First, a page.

Thursday, March 26, 2015

A "New" Star in the Morning Sky!

Usually at 4am I'm watching the backs of my eyelids, but recent events prompted me to step outside after heeding nature's call at that time. Recent reports of a "bright" nova in the constellation Sagittarius motivated me to try capturing it with camera and tripod. It was clear (and cool, given that the daytime highs are in the mid-80s these days), so quickly set up. I used an 85mm Canon lens at F/2 and took a few exposures at 3.2 and 5 seconds - 7 frames total, only 28 seconds total exposure.  I kept the exposures short to reduce trailing and stacked the untracked images to make the image shown here. The field barely fits the asterism of "The Teapot" into the frame. In case you don't see it, I've included lines and labels in the right image.  The darkening or vignetting in the corners results from shooting with the lens nearly wide open, and is to be expected, especially in a bright sky like we have in town.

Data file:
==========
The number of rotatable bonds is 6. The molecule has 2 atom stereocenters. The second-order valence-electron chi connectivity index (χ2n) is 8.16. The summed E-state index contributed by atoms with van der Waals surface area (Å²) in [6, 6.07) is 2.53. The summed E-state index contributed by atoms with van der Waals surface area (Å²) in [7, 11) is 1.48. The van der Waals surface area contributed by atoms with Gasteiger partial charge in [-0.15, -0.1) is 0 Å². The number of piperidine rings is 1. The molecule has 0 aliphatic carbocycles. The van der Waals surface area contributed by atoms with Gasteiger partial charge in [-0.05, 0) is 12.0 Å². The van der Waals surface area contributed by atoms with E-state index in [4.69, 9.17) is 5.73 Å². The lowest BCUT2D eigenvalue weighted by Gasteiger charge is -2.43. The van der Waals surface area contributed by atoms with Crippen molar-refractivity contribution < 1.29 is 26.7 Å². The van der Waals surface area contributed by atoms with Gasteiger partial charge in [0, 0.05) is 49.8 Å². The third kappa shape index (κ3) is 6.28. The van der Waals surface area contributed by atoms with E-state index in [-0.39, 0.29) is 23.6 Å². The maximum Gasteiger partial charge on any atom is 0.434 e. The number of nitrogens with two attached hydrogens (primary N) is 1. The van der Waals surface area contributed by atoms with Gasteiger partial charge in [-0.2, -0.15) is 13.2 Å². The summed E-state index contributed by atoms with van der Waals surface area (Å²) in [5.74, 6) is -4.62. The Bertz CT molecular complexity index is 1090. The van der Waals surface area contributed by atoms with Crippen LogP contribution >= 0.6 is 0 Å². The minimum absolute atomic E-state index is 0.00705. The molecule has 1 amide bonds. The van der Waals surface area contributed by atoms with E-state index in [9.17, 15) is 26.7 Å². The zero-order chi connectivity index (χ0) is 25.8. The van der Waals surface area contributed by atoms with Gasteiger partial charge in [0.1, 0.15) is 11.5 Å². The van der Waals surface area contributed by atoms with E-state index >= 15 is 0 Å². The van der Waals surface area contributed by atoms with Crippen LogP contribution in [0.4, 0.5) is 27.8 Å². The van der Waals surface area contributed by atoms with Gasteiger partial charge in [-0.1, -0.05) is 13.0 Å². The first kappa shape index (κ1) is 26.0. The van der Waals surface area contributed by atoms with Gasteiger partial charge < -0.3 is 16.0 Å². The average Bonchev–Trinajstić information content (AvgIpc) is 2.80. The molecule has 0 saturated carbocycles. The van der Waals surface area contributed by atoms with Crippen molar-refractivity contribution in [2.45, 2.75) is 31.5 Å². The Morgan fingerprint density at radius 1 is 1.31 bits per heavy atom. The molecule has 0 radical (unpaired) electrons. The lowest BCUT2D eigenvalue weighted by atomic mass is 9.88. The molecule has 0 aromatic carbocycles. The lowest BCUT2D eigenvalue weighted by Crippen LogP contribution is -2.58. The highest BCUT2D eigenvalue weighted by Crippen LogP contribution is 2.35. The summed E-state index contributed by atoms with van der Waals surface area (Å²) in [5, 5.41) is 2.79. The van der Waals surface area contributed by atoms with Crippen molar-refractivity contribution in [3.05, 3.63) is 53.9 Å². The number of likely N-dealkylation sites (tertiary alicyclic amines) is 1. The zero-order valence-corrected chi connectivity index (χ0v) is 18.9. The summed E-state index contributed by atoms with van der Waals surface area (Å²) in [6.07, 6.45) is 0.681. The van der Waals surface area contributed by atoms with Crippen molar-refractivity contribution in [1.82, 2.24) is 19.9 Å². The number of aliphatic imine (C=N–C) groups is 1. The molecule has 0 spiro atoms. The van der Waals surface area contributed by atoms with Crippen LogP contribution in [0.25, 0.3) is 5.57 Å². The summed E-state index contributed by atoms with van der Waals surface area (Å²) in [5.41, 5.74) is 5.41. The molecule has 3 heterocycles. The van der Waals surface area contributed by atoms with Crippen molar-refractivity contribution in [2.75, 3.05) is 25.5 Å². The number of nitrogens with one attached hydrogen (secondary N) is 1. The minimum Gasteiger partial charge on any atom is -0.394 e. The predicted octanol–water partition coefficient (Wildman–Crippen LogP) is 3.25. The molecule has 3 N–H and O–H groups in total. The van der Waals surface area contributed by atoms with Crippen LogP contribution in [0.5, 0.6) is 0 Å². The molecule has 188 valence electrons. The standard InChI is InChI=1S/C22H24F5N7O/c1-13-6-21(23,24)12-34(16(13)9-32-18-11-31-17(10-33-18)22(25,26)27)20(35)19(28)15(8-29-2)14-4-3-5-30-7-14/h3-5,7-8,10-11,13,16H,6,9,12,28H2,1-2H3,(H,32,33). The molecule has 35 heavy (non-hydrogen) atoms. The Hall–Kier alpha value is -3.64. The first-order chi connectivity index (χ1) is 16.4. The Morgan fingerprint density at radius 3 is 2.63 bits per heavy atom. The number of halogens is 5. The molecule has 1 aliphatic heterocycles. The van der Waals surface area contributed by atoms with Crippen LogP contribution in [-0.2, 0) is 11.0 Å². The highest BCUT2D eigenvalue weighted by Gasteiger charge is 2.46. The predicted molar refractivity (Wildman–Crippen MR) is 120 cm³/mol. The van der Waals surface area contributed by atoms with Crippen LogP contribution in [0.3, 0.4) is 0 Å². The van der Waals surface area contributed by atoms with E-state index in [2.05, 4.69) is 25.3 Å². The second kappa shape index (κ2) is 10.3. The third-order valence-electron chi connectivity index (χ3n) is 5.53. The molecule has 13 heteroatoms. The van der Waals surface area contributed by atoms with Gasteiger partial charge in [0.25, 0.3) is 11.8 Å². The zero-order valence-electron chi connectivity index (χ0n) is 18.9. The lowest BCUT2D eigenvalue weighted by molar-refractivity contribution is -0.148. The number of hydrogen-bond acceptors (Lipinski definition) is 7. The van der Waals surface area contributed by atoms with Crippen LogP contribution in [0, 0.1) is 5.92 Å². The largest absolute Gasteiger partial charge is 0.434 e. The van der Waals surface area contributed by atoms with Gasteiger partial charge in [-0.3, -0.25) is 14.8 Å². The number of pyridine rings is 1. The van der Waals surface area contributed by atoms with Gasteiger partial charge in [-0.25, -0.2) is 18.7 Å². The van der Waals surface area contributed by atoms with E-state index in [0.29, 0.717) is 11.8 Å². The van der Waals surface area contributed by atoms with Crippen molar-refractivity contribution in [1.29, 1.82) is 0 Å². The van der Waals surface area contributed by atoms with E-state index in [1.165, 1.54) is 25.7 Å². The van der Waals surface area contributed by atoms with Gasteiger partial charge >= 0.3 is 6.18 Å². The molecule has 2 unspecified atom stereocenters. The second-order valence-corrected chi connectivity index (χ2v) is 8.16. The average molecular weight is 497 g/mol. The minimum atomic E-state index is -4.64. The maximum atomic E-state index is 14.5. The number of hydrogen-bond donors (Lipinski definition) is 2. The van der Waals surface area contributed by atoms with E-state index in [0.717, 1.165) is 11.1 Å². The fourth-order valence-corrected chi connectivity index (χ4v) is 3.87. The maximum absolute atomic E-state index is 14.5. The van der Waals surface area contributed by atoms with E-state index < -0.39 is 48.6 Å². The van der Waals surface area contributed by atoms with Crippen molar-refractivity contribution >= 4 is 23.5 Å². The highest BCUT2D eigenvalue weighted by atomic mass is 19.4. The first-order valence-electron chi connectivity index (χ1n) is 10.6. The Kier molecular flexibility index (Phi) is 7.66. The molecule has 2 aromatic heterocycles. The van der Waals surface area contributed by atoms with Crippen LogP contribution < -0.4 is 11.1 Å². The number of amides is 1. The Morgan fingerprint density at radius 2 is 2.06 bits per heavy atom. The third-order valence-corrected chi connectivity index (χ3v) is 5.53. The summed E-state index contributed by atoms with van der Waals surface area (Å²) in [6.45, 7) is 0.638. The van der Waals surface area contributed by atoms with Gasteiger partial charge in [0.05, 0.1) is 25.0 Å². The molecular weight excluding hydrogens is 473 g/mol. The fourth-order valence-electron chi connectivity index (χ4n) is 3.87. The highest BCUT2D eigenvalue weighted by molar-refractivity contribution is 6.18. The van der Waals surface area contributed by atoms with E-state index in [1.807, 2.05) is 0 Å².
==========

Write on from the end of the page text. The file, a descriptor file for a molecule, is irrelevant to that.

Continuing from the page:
Nova are caused by mass transfer in a binary star system.  Hydrogen gas collects on the surface of an aged white dwarf, and when enough fresh fuel transfers, a runaway nuclear reaction takes place, resulting in a huge brightness increase - in this case about 10 magnitudes, or 10,000 times brighter than the progenitor star. 

Of course these things don't last long, so get a glance while you can. Current light curves show it right on the verge of naked-eye visibility from a dark site, but will require binoculars most everywhere else.  Using the "official" AAVSO map at left, you can track the brightness yourself, using nearby comparison stars where the brightness is listed on labeled stars without decimal points.

Have fun and get out there!

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